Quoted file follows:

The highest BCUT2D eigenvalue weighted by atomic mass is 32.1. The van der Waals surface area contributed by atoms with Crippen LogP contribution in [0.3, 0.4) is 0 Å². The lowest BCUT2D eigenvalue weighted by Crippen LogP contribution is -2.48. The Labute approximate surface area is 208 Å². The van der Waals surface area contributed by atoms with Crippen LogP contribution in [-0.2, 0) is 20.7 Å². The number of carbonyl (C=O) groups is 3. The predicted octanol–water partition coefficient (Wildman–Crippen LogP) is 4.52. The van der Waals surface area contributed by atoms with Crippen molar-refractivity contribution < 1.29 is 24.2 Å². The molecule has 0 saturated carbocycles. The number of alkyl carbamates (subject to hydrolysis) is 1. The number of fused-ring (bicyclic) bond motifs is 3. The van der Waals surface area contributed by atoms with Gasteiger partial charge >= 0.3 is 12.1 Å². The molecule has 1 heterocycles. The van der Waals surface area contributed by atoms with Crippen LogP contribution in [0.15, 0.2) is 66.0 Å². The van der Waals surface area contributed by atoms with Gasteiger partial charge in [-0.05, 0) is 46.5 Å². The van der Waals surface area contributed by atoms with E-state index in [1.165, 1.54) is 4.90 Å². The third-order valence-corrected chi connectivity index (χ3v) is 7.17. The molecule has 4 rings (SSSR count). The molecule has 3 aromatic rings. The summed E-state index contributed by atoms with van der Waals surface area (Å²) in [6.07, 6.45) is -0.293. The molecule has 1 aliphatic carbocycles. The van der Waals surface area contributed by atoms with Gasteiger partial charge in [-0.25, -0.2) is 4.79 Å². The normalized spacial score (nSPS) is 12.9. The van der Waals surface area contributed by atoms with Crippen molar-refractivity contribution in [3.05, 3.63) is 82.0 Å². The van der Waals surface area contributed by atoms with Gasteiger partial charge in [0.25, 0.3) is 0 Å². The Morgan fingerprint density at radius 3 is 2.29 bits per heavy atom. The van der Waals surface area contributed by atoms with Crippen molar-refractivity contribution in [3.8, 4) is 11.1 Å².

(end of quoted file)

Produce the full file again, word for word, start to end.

The highest BCUT2D eigenvalue weighted by atomic mass is 32.1. The van der Waals surface area contributed by atoms with Crippen LogP contribution in [0.3, 0.4) is 0 Å². The lowest BCUT2D eigenvalue weighted by Crippen LogP contribution is -2.48. The Labute approximate surface area is 208 Å². The van der Waals surface area contributed by atoms with Crippen LogP contribution in [-0.2, 0) is 20.7 Å². The number of carbonyl (C=O) groups is 3. The predicted octanol–water partition coefficient (Wildman–Crippen LogP) is 4.52. The van der Waals surface area contributed by atoms with Crippen molar-refractivity contribution < 1.29 is 24.2 Å². The molecule has 0 saturated carbocycles. The number of alkyl carbamates (subject to hydrolysis) is 1. The number of fused-ring (bicyclic) bond motifs is 3. The van der Waals surface area contributed by atoms with Gasteiger partial charge >= 0.3 is 12.1 Å². The molecule has 1 heterocycles. The van der Waals surface area contributed by atoms with Crippen LogP contribution in [0.15, 0.2) is 66.0 Å². The van der Waals surface area contributed by atoms with Gasteiger partial charge in [-0.05, 0) is 46.5 Å². The van der Waals surface area contributed by atoms with E-state index in [1.165, 1.54) is 4.90 Å². The third-order valence-corrected chi connectivity index (χ3v) is 7.17. The molecule has 4 rings (SSSR count). The molecule has 3 aromatic rings. The summed E-state index contributed by atoms with van der Waals surface area (Å²) in [6.07, 6.45) is -0.293. The molecule has 1 aliphatic carbocycles. The van der Waals surface area contributed by atoms with Gasteiger partial charge in [-0.25, -0.2) is 4.79 Å². The normalized spacial score (nSPS) is 12.9. The van der Waals surface area contributed by atoms with Crippen molar-refractivity contribution in [3.05, 3.63) is 82.0 Å². The van der Waals surface area contributed by atoms with Gasteiger partial charge in [0.25, 0.3) is 0 Å². The Morgan fingerprint density at radius 3 is 2.29 bits per heavy atom. The van der Waals surface area contributed by atoms with Crippen molar-refractivity contribution in [3.8, 4) is 11.1 Å².